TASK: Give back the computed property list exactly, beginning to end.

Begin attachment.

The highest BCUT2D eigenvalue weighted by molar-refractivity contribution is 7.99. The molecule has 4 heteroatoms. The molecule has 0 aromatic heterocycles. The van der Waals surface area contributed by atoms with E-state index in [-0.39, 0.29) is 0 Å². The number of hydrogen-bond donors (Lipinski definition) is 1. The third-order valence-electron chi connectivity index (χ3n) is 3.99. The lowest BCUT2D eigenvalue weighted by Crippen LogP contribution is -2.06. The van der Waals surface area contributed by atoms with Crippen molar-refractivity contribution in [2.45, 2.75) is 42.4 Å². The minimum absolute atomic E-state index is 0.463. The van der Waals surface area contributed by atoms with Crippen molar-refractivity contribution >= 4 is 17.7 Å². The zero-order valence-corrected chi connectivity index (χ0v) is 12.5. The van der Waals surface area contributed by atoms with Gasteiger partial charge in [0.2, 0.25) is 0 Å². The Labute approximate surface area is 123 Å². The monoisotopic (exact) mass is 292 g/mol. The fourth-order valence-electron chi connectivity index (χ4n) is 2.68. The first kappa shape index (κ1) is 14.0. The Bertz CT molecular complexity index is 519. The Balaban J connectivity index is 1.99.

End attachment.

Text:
The highest BCUT2D eigenvalue weighted by molar-refractivity contribution is 7.99. The molecule has 4 heteroatoms. The molecule has 0 aromatic heterocycles. The van der Waals surface area contributed by atoms with E-state index in [-0.39, 0.29) is 0 Å². The number of hydrogen-bond donors (Lipinski definition) is 1. The third-order valence-electron chi connectivity index (χ3n) is 3.99. The lowest BCUT2D eigenvalue weighted by Crippen LogP contribution is -2.06. The van der Waals surface area contributed by atoms with Crippen molar-refractivity contribution in [2.45, 2.75) is 42.4 Å². The minimum absolute atomic E-state index is 0.463. The van der Waals surface area contributed by atoms with Crippen molar-refractivity contribution >= 4 is 17.7 Å². The zero-order valence-corrected chi connectivity index (χ0v) is 12.5. The van der Waals surface area contributed by atoms with Gasteiger partial charge in [0.2, 0.25) is 0 Å². The Labute approximate surface area is 123 Å². The monoisotopic (exact) mass is 292 g/mol. The fourth-order valence-electron chi connectivity index (χ4n) is 2.68. The first kappa shape index (κ1) is 14.0. The Bertz CT molecular complexity index is 519. The Balaban J connectivity index is 1.99.